These three levels alternate as we move further out from the coast: Florida law governs the waters closest to the shore; Federal law governs the second layer; and beyond that you are in international waters. What’s more, state waters are not consistent all around.
- Atlantic and Keys: State waters on the Atlantic coast or south coast extend out 3 nautical miles (~3.5 miles). Federal rules apply between 3 and 200 nautical miles. Beyond the 200-mile mark, international rules apply.
- Gulf of Mexico: State waters in the Gulf of Mexico extend to 9 nautical miles. Federal waters span from the end of state waters to 200 miles. Beyond the 200-mile mark, international rules apply.
Jurisdictional issues will not affect personal watercraft accidents or accidents involving smaller boats, which will tend to stay closer to shore or operate in lakes or inland waterways. But deep-sea fishing vessels venture further out into open waters and an accident in this instance may fall outside of Florida’s jurisdiction. In fact, in 2019 5% of boating accidents occurred outside of Florida-controlled waters. Therefore, choosing a boating accident lawyer who can identify the correct set of laws and statutes that govern your case and explain your rights is critical.
Florida law further states that boat operators must report accidents with over “$2,000 apparent aggregate damage” to the proper authorities. It can be very difficult to assess damages in these instances, which will include property damages to the boat(s) involved and physical damages to persons on the boats. As such, it’s a good idea to make a report of any boating accident to ensure documentation is clear and complete in case a personal injury claim needs to be made.
Top Three Causes of Boating Accidents and Injuries
“Boat” is often used as a stand in for any number of types of watercraft, ranging from a 9-foot jet ski to a 25-foot Bowrider to a 120-foot luxury yacht. As such, the causes of boating accidents vary widely as do the location in which they occur. Boat accidents happen in shallow and deep water, on or near the docks, in marinas, and anywhere else boats might travel. That being said, when we dive into the data, we do see that there a few factors that cause a high percentage of reportable boating accidents.
Accidents and Operator Error
According to FWC data, inattention is by far the most common cause of boating accidents in South Florida. Operator inexperience and excessive speed come in at numbers two and three. Together, as you can see in the chart below, these three factors account for nearly half of all boating accidents in Florida.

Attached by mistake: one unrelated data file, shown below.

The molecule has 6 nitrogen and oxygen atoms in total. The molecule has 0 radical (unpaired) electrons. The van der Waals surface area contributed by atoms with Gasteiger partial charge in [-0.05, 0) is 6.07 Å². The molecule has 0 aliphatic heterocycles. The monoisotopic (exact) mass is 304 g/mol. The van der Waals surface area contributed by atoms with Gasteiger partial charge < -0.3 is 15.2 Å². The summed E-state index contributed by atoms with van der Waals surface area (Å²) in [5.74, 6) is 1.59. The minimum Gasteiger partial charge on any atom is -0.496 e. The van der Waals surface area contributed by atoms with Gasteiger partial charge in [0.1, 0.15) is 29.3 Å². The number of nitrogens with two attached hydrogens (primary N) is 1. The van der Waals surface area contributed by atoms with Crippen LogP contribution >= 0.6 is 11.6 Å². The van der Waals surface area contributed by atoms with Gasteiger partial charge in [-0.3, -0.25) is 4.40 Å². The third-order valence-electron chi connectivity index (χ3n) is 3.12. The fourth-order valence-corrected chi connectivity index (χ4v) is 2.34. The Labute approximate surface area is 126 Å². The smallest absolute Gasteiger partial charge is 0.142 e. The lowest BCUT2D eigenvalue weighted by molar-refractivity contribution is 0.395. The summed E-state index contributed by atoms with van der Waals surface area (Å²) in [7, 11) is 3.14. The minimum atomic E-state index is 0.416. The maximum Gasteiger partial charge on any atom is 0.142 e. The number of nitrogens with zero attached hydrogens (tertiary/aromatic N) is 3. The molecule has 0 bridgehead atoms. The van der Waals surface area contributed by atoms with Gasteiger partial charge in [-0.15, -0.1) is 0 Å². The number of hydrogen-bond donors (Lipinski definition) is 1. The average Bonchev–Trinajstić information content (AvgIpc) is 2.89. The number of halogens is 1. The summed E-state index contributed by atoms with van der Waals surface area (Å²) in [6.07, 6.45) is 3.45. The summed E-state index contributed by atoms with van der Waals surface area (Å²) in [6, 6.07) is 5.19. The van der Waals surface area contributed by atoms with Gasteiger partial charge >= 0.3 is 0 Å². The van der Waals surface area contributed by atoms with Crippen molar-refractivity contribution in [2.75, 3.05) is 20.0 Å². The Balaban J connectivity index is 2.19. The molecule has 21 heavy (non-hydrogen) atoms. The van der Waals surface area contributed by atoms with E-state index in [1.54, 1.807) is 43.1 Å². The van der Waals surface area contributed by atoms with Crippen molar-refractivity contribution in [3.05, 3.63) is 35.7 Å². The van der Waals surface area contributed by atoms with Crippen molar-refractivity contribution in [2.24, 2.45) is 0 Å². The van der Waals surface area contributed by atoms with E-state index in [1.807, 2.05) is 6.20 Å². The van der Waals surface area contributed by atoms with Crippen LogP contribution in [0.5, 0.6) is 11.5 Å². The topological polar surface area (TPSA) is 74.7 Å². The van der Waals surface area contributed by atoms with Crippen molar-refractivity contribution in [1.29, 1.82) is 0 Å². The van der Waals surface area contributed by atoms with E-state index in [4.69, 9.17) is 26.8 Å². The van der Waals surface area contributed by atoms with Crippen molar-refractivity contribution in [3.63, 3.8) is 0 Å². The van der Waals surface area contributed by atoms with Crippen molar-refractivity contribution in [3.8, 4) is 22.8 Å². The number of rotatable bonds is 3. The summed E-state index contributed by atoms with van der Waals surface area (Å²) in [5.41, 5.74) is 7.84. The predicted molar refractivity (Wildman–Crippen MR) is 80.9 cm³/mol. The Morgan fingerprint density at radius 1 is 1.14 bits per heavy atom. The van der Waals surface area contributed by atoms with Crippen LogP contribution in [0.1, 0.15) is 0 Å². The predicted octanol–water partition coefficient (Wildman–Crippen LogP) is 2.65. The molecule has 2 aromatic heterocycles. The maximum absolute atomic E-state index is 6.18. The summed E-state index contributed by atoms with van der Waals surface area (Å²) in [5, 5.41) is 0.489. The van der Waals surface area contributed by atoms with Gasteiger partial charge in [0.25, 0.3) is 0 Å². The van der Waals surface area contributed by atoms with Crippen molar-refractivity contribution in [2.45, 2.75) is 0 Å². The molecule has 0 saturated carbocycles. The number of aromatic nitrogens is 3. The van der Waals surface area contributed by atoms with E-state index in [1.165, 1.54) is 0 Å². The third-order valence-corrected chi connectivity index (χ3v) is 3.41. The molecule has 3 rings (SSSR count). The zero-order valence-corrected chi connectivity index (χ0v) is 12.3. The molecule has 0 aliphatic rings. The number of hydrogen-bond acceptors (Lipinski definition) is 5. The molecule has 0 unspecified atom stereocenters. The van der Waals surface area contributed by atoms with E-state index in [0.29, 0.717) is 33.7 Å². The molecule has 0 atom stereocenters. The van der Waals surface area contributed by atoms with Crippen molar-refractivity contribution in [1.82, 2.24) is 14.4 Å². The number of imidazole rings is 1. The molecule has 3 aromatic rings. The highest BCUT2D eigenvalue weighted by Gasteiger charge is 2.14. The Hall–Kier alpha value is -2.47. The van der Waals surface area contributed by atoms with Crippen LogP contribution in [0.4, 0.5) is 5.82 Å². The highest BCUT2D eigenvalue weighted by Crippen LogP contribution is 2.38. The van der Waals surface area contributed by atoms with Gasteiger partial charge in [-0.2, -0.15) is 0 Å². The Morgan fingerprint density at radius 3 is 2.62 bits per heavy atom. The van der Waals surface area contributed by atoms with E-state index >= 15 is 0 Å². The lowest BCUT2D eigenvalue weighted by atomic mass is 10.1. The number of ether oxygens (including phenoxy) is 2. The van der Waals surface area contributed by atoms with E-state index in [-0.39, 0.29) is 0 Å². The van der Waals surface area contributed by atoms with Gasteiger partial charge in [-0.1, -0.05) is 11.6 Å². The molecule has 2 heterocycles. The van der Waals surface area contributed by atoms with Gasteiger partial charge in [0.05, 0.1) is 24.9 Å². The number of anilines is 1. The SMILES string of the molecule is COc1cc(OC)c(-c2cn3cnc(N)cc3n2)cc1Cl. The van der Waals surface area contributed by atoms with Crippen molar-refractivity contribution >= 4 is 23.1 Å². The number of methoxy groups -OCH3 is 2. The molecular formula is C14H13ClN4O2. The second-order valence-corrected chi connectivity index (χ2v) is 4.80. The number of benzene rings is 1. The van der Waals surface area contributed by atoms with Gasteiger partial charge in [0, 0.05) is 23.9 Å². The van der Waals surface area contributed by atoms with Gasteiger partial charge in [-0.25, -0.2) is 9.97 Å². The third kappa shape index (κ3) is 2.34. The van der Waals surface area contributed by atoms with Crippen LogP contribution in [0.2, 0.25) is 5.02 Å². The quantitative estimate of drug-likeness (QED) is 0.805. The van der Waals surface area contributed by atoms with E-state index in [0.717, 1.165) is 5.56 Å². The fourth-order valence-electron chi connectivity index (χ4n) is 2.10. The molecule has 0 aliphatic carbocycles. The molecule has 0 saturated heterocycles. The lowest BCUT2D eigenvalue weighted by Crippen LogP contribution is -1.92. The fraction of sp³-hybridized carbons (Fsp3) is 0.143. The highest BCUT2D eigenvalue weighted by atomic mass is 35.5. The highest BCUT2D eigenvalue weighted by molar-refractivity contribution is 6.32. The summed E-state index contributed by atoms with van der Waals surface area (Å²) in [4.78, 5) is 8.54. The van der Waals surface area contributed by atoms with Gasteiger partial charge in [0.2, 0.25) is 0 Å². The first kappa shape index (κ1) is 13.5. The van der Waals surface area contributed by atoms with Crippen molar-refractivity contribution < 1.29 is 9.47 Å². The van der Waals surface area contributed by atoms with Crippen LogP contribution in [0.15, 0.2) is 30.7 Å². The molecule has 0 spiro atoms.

Falling overboard is consistently the leading cause of boating fatalities. Once in the water, victims can be sucked into the propeller, struck by other boats, or smashed into rocks or other objects by the waves.
However, unlike with car accidents and truck crashes, trauma causes only a small percent (19%) of boat accident fatalities. In reality, 66% of boat accident fatalities are actually due to drowning. Moreover, a vast majority of these fatalities may have been preventable insofar as 88% of those who drowned were not wearing life jackets.
Pro Tip: Increased or mandatory boater education may also be a possible remedy. The 2019 FWC report found that 80% of boat operators who were involved in fatal boating accidents had no formal boater education.
Most Common Boat Accident Injuries
Boat operators and passengers rarely wear protective gear or safety restraints when out on the water. This means there is much more opportunity in an accident for bodies to dislodge, jerk, and hit other objects. In fact, most boating accident injuries are caused by slamming into the boat itself.
In South Florida, the majority of boating injuries occur in closed cabin motorboats where occupants have even more occasion to crash into the sides and walls of the boat in an accident. This explains why boat occupants are injured more often than operators in boating accidents. When a boat passenger or operator slams against the interior or side of a boat, certain injuries are more likely:
Contusions, Lacerations, and Cuts
Broken Bones and Fractures
Concussions and Traumatic Brain Injuries
Internal Organ Damage
All of these injuries can be serious, require long hospitalizations, and cost tens of thousands of dollars to treat. If you’ve been the victim of a boating accident here in South Florida, you should seek the help of an experienced boat accident lawyer who can evaluate your case and explain your legal options. Going it alone can jeopardize your case and reduce the amount of damages you can recover.
Assessing Liability and Recovering Damages in Boating Accidents
Florida law (F.S. § 327.32) requires any operator of a boat or watercraft to exercise the highest degree of care in order to prevent injuries to others. If a boat operator disregards or flouts this duty of care, they can be held liable for damages that result from their negligence. To successfully bring a claim for negligence, an injured party must show that the operator failed to operate the boat in a reasonably safe manner and that this failure caused the injury. Common negligent conduct includes:
- Taking the boat out in poor weather conditions,
- Turning the wrong way into a wave and causing the boat to capsize,
- Going too fast to avoid hitting another vessel, or
- Failing to have adequate safety equipment on board.